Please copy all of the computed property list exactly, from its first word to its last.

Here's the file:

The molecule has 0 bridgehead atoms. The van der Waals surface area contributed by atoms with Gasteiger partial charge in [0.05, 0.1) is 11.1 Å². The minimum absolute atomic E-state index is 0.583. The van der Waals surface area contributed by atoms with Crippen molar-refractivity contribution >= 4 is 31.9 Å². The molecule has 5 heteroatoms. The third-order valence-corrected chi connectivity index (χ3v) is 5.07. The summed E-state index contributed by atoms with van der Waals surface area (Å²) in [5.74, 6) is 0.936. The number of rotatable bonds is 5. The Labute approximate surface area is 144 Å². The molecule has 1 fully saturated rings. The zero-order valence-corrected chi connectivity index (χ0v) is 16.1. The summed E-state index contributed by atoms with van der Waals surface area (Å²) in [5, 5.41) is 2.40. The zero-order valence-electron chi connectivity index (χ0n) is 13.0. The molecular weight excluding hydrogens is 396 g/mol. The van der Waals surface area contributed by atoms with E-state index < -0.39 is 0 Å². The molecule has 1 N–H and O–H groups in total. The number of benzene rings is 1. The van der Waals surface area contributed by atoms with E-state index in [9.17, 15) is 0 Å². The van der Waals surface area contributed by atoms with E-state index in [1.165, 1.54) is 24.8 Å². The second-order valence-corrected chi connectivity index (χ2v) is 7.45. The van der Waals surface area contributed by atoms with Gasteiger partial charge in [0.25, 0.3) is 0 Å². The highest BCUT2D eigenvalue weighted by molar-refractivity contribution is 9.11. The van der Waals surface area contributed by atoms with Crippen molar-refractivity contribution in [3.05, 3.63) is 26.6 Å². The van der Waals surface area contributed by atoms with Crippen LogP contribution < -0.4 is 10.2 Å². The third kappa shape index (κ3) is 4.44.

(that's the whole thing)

The molecule has 0 bridgehead atoms. The van der Waals surface area contributed by atoms with Gasteiger partial charge in [0.05, 0.1) is 11.1 Å². The minimum absolute atomic E-state index is 0.583. The van der Waals surface area contributed by atoms with Crippen molar-refractivity contribution >= 4 is 31.9 Å². The molecule has 5 heteroatoms. The third-order valence-corrected chi connectivity index (χ3v) is 5.07. The summed E-state index contributed by atoms with van der Waals surface area (Å²) in [5.74, 6) is 0.936. The number of rotatable bonds is 5. The Labute approximate surface area is 144 Å². The molecule has 1 fully saturated rings. The zero-order valence-corrected chi connectivity index (χ0v) is 16.1. The summed E-state index contributed by atoms with van der Waals surface area (Å²) in [5, 5.41) is 2.40. The zero-order valence-electron chi connectivity index (χ0n) is 13.0. The molecular weight excluding hydrogens is 396 g/mol. The van der Waals surface area contributed by atoms with E-state index < -0.39 is 0 Å². The molecule has 1 N–H and O–H groups in total. The number of benzene rings is 1. The van der Waals surface area contributed by atoms with E-state index in [9.17, 15) is 0 Å². The van der Waals surface area contributed by atoms with E-state index in [1.165, 1.54) is 24.8 Å². The second-order valence-corrected chi connectivity index (χ2v) is 7.45. The van der Waals surface area contributed by atoms with Gasteiger partial charge in [0.25, 0.3) is 0 Å². The highest BCUT2D eigenvalue weighted by molar-refractivity contribution is 9.11. The van der Waals surface area contributed by atoms with Crippen molar-refractivity contribution in [3.05, 3.63) is 26.6 Å². The van der Waals surface area contributed by atoms with Crippen LogP contribution < -0.4 is 10.2 Å². The third kappa shape index (κ3) is 4.44.